Demand for fresh-cut produce keeps increasing.

Distributors also supply higher demand for specialty produce.



Escalating labor costs are prompting more retailers and foodservice operators to purchase fresh-cut produce, said Ross Foca, president of Savage, Md.-based East Coast Fresh.

Legislation increasing the minimum wage is making food operators seek improved efficiencies as they rethink the labor part of their operations, he said.

“There’s definitely a movement toward fresh-cut,” Foca said. “We are seeing more positive movement headed that way. It’s growing in restaurants, which are seeing the value of fresh-cut in this very competitive foodservice field.”

East Coast has increased the number of fresh-cut stock-keeping units.

The company carries more than 2,000 SKUs for foodservice and markets several hundred items for retail customers, he said.

East Coast is experiencing interest in fresh-cut throughout its distribution territory, which includes trucking fresh produce and fresh-cut offerings to retail and foodservice customers throughout the eastern half of the U.S. east of the Mississippi River, Foca said.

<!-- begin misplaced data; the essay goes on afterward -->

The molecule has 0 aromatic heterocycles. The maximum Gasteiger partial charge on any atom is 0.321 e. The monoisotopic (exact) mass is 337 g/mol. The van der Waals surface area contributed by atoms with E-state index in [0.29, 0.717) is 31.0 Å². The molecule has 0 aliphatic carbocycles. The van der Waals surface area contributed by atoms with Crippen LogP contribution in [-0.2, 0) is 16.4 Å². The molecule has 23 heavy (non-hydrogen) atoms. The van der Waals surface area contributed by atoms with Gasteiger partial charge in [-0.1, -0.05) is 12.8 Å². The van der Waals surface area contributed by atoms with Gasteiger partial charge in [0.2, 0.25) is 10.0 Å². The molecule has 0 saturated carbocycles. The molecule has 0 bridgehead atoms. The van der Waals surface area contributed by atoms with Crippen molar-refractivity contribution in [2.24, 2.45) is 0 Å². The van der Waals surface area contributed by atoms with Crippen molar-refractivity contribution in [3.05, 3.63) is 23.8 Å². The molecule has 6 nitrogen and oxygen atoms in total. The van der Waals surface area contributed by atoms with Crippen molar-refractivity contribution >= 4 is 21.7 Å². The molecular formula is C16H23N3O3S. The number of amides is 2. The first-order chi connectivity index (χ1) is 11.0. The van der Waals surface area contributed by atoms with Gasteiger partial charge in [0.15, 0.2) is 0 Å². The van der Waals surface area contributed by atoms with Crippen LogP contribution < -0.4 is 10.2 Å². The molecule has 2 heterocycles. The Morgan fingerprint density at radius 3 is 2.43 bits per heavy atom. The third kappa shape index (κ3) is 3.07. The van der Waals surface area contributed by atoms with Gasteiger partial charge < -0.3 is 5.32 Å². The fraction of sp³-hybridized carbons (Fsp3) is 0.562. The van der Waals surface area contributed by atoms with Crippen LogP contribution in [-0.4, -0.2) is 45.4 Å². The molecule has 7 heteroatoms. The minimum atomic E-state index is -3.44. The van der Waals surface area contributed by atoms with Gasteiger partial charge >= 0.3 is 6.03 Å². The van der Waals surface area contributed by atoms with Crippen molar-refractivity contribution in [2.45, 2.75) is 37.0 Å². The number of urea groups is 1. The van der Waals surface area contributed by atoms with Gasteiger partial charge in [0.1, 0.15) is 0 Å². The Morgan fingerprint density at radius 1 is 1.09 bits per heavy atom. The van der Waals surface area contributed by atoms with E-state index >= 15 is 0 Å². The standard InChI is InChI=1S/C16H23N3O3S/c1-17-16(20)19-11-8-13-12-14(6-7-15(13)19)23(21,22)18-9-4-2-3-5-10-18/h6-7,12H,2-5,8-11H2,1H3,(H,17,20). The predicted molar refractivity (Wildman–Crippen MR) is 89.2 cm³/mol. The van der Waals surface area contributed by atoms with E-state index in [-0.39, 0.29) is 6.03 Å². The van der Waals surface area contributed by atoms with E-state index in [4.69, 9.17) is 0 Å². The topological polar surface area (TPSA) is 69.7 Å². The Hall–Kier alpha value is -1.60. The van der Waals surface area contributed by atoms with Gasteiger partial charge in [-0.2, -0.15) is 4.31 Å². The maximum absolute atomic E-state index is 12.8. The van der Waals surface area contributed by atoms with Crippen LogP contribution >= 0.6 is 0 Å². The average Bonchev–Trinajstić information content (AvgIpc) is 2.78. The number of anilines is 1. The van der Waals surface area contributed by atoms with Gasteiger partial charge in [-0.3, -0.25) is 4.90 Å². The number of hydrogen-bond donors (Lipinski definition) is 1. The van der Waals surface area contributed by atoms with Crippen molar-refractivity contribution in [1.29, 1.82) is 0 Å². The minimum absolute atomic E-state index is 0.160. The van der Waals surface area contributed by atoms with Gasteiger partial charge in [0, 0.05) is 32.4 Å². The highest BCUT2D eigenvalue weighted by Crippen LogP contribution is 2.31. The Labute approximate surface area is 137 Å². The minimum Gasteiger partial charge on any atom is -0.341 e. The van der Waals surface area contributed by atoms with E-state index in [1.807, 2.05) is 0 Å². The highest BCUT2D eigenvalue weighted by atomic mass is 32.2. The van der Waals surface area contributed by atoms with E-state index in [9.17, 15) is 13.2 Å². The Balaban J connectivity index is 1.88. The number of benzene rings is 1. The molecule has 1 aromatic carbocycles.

Fresh-cut remains a niche for Jessup, Md.-based G. Cefalu & Bro. Inc. and Capital Seaboard, said Sal Cefalu, owner and director of CGC Holdings, the companies’ parent company.

To serve its customers wanting fresh-cut items, Cefalu processes and supplies items upon request, he said.

“Our customers want the product,” Cefalu said. “It’s doing well and we are growing that area in a very controlled manner. Because we aren’t a larger operator, we can specialize in it a little more and if a customer requests something cut a certain way, we can easily customize it.”



Distributors must remain up to date when seeking specialty items their customers request, said T.J. Rahll, operations manager of Edward G. Rahll & Sons Inc., in Jessup.

“Like everything else, demand in this area has definitely grown,” he said. “It gets to the point to where you’re constantly learning. People are bringing in new items you’ve never heard of before. It makes you have to search online how the items are used and where they’re sourced. It’s interesting the things people come up with. There’s a big market for specialty products.”

Specialty sales keep increasing for East Coast as well.

“The segment is ever-growing,” Foca said. “It’s been the trend ever since there have been celebrity chefs on TV driving the chefs in the restaurants and retailers to provide the ingredients people coming into their stores are wanting.”

The economy hasn’t really harmed specialties demand, he said.

The people that are purchasing specialties are doing well, Foca said.

Specialties also remain a small business for Cefalu and Capital Seaboard, Cefalu said.

“Demand is consistent,” he said. “As we grow our customer base and it goes into different directions, we are finding specialties as something our customers may need. Demand ebbs and flows based on our customer base. There is growth in the area. It’s not dramatic but we are seeing demand.”